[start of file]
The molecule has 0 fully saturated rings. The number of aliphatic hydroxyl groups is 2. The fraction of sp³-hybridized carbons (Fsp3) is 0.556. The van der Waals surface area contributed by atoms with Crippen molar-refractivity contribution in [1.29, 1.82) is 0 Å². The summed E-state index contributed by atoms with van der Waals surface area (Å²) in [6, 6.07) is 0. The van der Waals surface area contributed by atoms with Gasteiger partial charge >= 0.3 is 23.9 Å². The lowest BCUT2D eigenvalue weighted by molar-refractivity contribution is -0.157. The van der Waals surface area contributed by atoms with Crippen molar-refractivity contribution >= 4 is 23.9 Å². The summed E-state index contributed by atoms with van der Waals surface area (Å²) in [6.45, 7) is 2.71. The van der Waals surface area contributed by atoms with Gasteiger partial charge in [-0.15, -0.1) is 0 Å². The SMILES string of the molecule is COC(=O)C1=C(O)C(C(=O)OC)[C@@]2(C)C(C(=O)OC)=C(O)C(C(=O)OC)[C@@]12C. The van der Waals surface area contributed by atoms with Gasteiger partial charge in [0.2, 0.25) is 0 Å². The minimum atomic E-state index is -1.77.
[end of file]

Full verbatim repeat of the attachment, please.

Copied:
The molecule has 0 fully saturated rings. The number of aliphatic hydroxyl groups is 2. The fraction of sp³-hybridized carbons (Fsp3) is 0.556. The van der Waals surface area contributed by atoms with Crippen molar-refractivity contribution in [1.29, 1.82) is 0 Å². The summed E-state index contributed by atoms with van der Waals surface area (Å²) in [6, 6.07) is 0. The van der Waals surface area contributed by atoms with Gasteiger partial charge >= 0.3 is 23.9 Å². The lowest BCUT2D eigenvalue weighted by molar-refractivity contribution is -0.157. The van der Waals surface area contributed by atoms with Crippen molar-refractivity contribution >= 4 is 23.9 Å². The summed E-state index contributed by atoms with van der Waals surface area (Å²) in [6.45, 7) is 2.71. The van der Waals surface area contributed by atoms with Gasteiger partial charge in [-0.15, -0.1) is 0 Å². The SMILES string of the molecule is COC(=O)C1=C(O)C(C(=O)OC)[C@@]2(C)C(C(=O)OC)=C(O)C(C(=O)OC)[C@@]12C. The van der Waals surface area contributed by atoms with Gasteiger partial charge in [0.2, 0.25) is 0 Å². The minimum atomic E-state index is -1.77.